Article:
If your business does not have leave perks for when an employee requires time off work, for example to take their ill or injured pet to the vet or attend to other emergencies, you can agree to allow your employees to access their annual leave. Or, if they do not have enough annual leave, you can grant them unpaid leave. Alternatively, where mutually agreed, you can also allow for temporary adjustments to hours of work. This can be done by varying contracted hours of work or having employee’s work make-up hours where permitted under the Modern Award.
If you’re not sure what the best approach is for an employee who needs time off to care for their pet, contact Employsure for advice on policies and leave on 1300 651 415.
For many small businesses, high quality customer service is vital. It can ensure return business, positive online reviews and word-of-mouth recommendations to that customer’s personal network. So, what do you do when an employee demonstrates poor, or in some instances, totally unacceptable customer service?
Terminating employees requires a well-structured, thought out plan. Things to consider include are:
how severe is the “rudeness”?
is it brand damaging?
is it going to impact your business long-term?
is this a one-off or a regular or repeated behaviour?
what is the context surrounding the employee’s behaviour?
can if be considered serious misconduct?
According to Fair Work, serious misconduct can include:
being drunk at work
safety violations (to customers or co-workers)
the employee refusing to carry out lawful and reasonable instructions that are consistent with the employee’s contract of employment
Depending upon the severity of the rudeness, you may need to terminate the employee. Remember though, when terminating an employee for serious misconduct, there are procedural steps that must be followed. If any one of these incidents have occurred and you’re not sure what the next step should be, make sure you contact Employsure before speaking with the employee to avoid a costly unfair dismissal claim.
If the rude behaviour is not severe enough to warrant serious misconduct, you might consider giving the employee a warning, or even final warning, to avoid the behaviour happening again. These warnings pave the way for a future termination in case the behaviour continues and you do need to terminate the employee.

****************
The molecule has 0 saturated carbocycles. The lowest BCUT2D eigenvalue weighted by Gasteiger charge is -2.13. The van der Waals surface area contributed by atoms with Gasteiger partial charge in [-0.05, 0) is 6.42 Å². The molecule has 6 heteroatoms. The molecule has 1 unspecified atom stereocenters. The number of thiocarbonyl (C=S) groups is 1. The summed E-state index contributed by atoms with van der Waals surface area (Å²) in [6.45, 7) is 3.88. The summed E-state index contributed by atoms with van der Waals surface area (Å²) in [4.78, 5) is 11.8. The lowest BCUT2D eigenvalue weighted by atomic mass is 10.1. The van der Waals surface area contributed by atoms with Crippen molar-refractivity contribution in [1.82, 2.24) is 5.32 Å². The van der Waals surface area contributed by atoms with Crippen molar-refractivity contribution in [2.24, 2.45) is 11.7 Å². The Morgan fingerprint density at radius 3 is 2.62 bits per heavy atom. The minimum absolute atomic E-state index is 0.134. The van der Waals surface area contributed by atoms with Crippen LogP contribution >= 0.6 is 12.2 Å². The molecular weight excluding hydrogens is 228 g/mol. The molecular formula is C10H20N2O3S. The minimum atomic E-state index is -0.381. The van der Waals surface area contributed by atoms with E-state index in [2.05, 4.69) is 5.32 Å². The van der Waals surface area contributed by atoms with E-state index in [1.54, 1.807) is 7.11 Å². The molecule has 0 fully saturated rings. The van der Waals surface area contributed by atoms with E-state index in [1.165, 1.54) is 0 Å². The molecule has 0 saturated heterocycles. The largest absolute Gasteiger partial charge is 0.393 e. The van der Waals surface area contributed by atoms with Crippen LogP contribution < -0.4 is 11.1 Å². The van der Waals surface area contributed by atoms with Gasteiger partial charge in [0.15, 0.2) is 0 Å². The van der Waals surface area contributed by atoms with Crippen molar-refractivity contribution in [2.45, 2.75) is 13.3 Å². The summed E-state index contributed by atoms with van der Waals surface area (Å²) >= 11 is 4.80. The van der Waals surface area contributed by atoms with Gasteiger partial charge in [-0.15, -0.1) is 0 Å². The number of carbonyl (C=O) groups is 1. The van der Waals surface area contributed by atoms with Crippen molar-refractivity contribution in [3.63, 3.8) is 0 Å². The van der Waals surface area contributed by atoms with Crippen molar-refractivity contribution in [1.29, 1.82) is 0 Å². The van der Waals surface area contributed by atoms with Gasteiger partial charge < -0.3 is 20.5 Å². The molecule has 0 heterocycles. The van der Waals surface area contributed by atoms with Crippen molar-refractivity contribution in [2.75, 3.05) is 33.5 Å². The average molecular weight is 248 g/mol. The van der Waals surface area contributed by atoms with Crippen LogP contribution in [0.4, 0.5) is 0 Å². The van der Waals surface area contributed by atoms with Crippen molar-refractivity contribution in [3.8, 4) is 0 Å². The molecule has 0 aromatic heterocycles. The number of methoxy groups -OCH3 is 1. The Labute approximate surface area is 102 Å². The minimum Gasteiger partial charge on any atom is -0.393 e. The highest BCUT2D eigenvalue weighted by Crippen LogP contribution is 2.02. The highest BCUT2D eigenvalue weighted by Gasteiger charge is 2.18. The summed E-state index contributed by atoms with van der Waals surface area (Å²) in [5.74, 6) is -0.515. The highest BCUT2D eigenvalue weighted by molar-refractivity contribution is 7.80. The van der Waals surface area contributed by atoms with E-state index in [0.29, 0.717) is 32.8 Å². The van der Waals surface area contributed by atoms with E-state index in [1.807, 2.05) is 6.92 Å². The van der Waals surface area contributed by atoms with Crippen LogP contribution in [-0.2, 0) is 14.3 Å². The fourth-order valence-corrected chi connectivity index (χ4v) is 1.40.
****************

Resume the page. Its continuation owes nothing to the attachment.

Ongoing management of the employee
Sometimes, rude behaviour by staff, can be a sign of larger underlying problems that may exist in the business. If you suspect this to be the case, it may be useful to consider:
Lack of training.
How to manage this:
implement a consistent and on-going customer service training
set clear expectations in Performance Management plans and workplace policies
Low staff morale.
How to manage this:
reassure and encourage staff to voice their concerns with their manager before things escalate
encourage open communication within the team and make sure there are opportunities to foster constructive feedback
ensure your managers are approachable
Inconsistent / unclear expectations.
How to manage this:
performance management plans are a fantastic way to track, measure and document employee performance and behaviour
set clear expectations, goals and identify gaps in the employee’s skills / knowledge or training to avoid frustration or confusion
How to manage this:
recognise and try to be aware of stressful situations employees may be experiencing outside of the workplace that could be impacting their performance of mental health during work hours
offer open conversations with your employees to help support performance management.
check in with your staff outside of management meetings – ask if they are ok or if there is something you can do to help improve their ability to work.
These strategies are a fantastic way of managing “rude” employees, however, a proactive approach is always best.
However, if an employee’s rudeness is severe enough, or can be considered serious misconduct, make sure you speak with an Employsure advisor on 1300 651 415 to about employee performance management, how to avoid an unfair dismissal claim and implementing policies for future employees to follow.